Posted by on June 18, 2020 3:56 pm
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Categories: Society

 

By William R. Collier, Jr.

 

Public trust in government is at an all-time low thanks to widespread mismanagement of the COVID-19 response. This presents an opportunity not only to reform failing institutions, but to build new ones with greater accountability. In this dynamic new environment, the concept of Free Private Cities (FPCs) popularized by Dr. Titus Gebel is gaining traction.

 

FPCs are special economic zones – territorial carve-outs with favorable business regulation and tax policies – that feature a new city construction and a government-as-a-service model uniquely suited to the 21st century. Citizens are essentially customers who enter into a contract with government to provide basic services.

 

Who benefits?

 

By creating a FPC within its borders, a host country gets needed investment and infrastructure. In exchange for having a space to operate a FPC, the operator also provides specific investments or resources to the surrounding area. Additionally, the government of the host country gains a revenue stream that doesn’t add to its overhead: the operator of the FPC provides the needed services and infrastructure.

 

The entrepreneur who wants to trade regionally or globally with minimal red tape and under a reasonable tax policy will be able to put more time, energy, and capital in their business. This will result in a favorable environment for the entrepreneur and innovator, which benefits society at large.

 

The workers who come to these locations will find good jobs, good working conditions, and more opportunity to become entrepreneurs and innovators themselves. Because of the concept of government as a service, these workers will be more empowered and have a real voice, through a free-market mechanism that protects individual freedom and affords equal opportunity to all.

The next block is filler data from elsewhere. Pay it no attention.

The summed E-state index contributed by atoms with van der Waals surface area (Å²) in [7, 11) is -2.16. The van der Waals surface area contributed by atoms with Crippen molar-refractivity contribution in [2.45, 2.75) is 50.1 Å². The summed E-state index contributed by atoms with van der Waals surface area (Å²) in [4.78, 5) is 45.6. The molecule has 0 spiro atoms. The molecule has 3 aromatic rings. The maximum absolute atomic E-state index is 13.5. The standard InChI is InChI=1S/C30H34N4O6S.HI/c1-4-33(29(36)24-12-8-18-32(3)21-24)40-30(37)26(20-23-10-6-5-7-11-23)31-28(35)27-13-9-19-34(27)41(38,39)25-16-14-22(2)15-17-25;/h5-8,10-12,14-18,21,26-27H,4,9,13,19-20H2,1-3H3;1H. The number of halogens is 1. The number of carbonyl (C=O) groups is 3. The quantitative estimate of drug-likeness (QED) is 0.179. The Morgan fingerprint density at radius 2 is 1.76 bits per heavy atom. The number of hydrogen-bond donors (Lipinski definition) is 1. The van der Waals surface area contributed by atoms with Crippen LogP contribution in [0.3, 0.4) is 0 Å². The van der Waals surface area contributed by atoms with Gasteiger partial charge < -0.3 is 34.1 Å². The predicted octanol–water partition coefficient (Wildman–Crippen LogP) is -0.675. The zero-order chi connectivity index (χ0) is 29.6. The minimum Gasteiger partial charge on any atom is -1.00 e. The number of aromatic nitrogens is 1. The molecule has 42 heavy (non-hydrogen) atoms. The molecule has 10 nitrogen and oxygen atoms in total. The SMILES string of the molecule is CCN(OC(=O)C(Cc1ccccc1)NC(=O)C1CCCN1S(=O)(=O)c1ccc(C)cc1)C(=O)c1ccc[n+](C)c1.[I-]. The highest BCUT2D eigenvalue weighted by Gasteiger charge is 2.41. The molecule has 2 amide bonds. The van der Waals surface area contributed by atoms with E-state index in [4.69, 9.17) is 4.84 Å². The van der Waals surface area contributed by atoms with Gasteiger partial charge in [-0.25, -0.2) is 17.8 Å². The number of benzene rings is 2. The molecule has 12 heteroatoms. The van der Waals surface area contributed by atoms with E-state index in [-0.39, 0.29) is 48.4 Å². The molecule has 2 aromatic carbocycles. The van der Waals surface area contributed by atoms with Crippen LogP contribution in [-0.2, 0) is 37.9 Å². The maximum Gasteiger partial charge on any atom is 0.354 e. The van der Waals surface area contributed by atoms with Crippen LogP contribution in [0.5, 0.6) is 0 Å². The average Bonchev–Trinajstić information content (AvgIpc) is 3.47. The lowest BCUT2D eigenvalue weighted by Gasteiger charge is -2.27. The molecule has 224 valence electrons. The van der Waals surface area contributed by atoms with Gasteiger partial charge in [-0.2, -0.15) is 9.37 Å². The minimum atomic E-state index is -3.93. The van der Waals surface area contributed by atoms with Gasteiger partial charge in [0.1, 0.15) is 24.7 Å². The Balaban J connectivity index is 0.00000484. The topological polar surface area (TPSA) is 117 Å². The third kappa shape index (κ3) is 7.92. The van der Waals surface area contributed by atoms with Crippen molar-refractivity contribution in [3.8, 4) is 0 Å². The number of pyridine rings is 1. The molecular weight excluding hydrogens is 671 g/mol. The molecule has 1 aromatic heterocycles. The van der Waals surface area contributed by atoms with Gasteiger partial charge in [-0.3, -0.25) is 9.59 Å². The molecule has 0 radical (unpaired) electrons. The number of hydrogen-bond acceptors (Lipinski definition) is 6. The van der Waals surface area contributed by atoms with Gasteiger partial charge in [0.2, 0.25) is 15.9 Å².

The environment will benefit. Starting with a “green field” approach, all the latest innovations and technologies that mesh with environmental goals and sensitivity to climate change can be used. Starting on this basis is less expensive than merely retrofitting existing systems or whole cities. A FPC can be built intelligently to be carbon neutral without a massive disruption of existing habits and dependencies and in a truly cost-efficient manner that makes sense.

 

FPCs are the radical necessity of our time, but the idea of building new cities on new frameworks is not new. Visit Brasilia or Abuja for stunning examples of new cities that grew out of a green field! 

 

If the idea of starting a FPC in the wake of a pandemic seems daunting, consider this:

 

  1. It can begin small and grow in a more organic and natural manner suited to the land and its residents.

 

  1. It is built dynamically through an interdependent and lightly managed dance between end-users, providers, and individual residents. The operator provides core infrastructure and governance as a service, but lightly manages and coordinates a series of private contracts and agreements between providers and users. The city’s clients, be they people as individual or business or other entities, build the city.

 

The operator is the expert at providing infrastructure, city planning and design, trade and commercial contracts and mediation, and other essential services that serve the clients of their city. But the dance between workers, residents, entrepreneurs, investors, the host nation, and various business or other entities is played out in a much more organic and natural way that is suited to the 21st century.

 

A FPC is to urban life what Space-X is to space travel and exploration. Just as prior to Space-X only governments launched into space, now it can no longer be said that only governments can build new cities. 

 


William Collier is a partner at Intellz and the President of The Capitalist League.